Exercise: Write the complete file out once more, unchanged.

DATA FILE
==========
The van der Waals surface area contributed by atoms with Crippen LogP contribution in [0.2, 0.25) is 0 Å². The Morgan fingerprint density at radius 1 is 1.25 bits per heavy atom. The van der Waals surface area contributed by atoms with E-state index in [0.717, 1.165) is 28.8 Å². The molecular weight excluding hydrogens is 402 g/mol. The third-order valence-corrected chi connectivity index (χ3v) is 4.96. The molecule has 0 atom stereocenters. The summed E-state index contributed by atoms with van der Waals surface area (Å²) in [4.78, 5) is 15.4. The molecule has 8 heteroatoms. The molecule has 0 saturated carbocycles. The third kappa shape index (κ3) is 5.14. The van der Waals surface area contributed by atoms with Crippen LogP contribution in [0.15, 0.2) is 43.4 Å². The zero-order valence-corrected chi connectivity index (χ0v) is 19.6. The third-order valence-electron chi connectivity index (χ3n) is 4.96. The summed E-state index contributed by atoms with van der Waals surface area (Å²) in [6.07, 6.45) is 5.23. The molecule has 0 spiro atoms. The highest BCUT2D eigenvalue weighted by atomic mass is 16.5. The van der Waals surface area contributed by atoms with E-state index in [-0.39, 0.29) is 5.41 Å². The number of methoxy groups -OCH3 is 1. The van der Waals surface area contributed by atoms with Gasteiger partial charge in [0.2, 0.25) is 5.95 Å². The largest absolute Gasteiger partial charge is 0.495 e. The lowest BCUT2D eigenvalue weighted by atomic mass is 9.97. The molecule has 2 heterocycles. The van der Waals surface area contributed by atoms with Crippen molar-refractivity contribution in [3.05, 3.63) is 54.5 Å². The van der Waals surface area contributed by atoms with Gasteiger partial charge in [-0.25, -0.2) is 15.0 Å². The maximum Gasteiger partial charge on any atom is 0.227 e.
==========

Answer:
The van der Waals surface area contributed by atoms with Crippen LogP contribution in [0.2, 0.25) is 0 Å². The Morgan fingerprint density at radius 1 is 1.25 bits per heavy atom. The van der Waals surface area contributed by atoms with E-state index in [0.717, 1.165) is 28.8 Å². The molecular weight excluding hydrogens is 402 g/mol. The third-order valence-corrected chi connectivity index (χ3v) is 4.96. The molecule has 0 atom stereocenters. The summed E-state index contributed by atoms with van der Waals surface area (Å²) in [4.78, 5) is 15.4. The molecule has 8 heteroatoms. The molecule has 0 saturated carbocycles. The third kappa shape index (κ3) is 5.14. The van der Waals surface area contributed by atoms with Crippen LogP contribution in [0.15, 0.2) is 43.4 Å². The zero-order valence-corrected chi connectivity index (χ0v) is 19.6. The third-order valence-electron chi connectivity index (χ3n) is 4.96. The summed E-state index contributed by atoms with van der Waals surface area (Å²) in [6.07, 6.45) is 5.23. The molecule has 0 spiro atoms. The highest BCUT2D eigenvalue weighted by atomic mass is 16.5. The van der Waals surface area contributed by atoms with E-state index in [-0.39, 0.29) is 5.41 Å². The number of methoxy groups -OCH3 is 1. The van der Waals surface area contributed by atoms with Gasteiger partial charge in [0.2, 0.25) is 5.95 Å². The largest absolute Gasteiger partial charge is 0.495 e. The lowest BCUT2D eigenvalue weighted by atomic mass is 9.97. The molecule has 2 heterocycles. The van der Waals surface area contributed by atoms with Crippen molar-refractivity contribution in [3.05, 3.63) is 54.5 Å². The van der Waals surface area contributed by atoms with Gasteiger partial charge in [-0.25, -0.2) is 15.0 Å². The maximum Gasteiger partial charge on any atom is 0.227 e.